This week we have added 106,638 new pages to the Archive. We have updated six of our recently added titles, with updates to five of our Irish titles, including additions from the 1970s to the Belfast Telegraph.
Continuing with our in depth exploration of all things cinema this month at the Archive, we take a look at the 1924 film The Epic of Everest, with help from recently added pages to cinema industry publication The Bioscope.
The Epic of Everest is something of a historical first. It captures the ill-fated third British expedition to conquer the summit of the highest mountain in the world, and consequently contains the very earliest footage of the Himalayas. Its format means that it was one of the earliest documentaries, whilst a review in The Bioscope comments that it ‘puts every director of acted films into ‘ignoble obscurity’ with its drama, and even its comedy.’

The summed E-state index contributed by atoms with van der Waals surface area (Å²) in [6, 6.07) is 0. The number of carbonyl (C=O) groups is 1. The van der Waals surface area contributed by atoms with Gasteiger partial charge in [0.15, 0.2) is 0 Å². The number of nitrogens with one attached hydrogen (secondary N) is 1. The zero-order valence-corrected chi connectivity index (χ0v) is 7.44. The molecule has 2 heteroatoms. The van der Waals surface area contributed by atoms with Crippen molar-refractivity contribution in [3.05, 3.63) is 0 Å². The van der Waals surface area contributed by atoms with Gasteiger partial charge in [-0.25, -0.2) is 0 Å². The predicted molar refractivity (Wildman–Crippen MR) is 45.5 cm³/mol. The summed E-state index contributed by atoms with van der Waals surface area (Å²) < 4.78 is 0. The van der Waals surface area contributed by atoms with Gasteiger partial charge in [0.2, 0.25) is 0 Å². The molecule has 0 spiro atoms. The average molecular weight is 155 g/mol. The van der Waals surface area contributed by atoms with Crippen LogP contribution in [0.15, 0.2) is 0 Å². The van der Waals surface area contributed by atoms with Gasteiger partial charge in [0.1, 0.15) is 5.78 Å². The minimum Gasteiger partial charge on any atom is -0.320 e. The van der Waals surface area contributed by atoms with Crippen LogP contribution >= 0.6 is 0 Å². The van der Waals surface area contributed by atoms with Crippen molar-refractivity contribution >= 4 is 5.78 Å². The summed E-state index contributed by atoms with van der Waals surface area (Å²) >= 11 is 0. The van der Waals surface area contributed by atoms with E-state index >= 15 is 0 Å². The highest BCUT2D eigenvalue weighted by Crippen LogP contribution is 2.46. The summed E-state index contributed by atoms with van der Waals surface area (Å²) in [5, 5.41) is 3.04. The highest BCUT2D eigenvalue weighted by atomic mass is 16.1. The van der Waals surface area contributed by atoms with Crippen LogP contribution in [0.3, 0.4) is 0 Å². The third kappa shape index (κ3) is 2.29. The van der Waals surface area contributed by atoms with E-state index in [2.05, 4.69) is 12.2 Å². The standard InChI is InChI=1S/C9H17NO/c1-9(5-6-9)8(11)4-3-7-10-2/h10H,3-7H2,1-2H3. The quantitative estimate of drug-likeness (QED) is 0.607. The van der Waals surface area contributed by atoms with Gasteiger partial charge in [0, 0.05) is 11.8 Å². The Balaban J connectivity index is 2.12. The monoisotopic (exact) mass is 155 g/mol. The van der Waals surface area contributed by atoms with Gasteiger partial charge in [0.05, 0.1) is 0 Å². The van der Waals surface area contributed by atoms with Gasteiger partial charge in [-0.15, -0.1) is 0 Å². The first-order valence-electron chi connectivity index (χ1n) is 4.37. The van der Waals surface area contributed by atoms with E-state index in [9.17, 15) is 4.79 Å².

The Bioscope lends a unique insight into the production of the film. On 21 February 1924 it reports how Pathé will be producing a Mount Everest film around the third expedition to the mountain, and describes how its creator Captain John Noel used a hand-cranked camera to film the expedition.
The third expedition to Everest, however, proved to be a tragic one, with mountaineers George Mallory and Andrew Irvine losing their lives in the process. It is still debated as to whether they reached the summit, and their bodies were not recovered until 75 years after their deaths, on 1 May 1999. However, The Bioscope comments that the explorers’ tragic deaths do not mitigate the impact of the film, rather elevating it, to ‘a tragedy, but a tragedy of the most glorious and inspiring sort.’
In a further review, The Epic of Everest is described as having ‘exceptional pictorial merit’ in chronicling the ‘drama of the climb.’ The Bioscope advises its readers that the film ‘should draw large houses for weeks to come.’ And indeed, it proved to be most popular, as the below photograph of crowds waiting outside of the County Theatre in Warwick proves.
This week we have updated six of our recently added titles.
You can learn more about each of the titles we add to every week by clicking on their names. On each paper’s title page, you can read a FREE sample issue, learn more about our current holdings, and our plans for digitisation.
|The Bioscope||1919-1920, 1922, 1924|
|Evening Herald (Dublin)||1999-2000|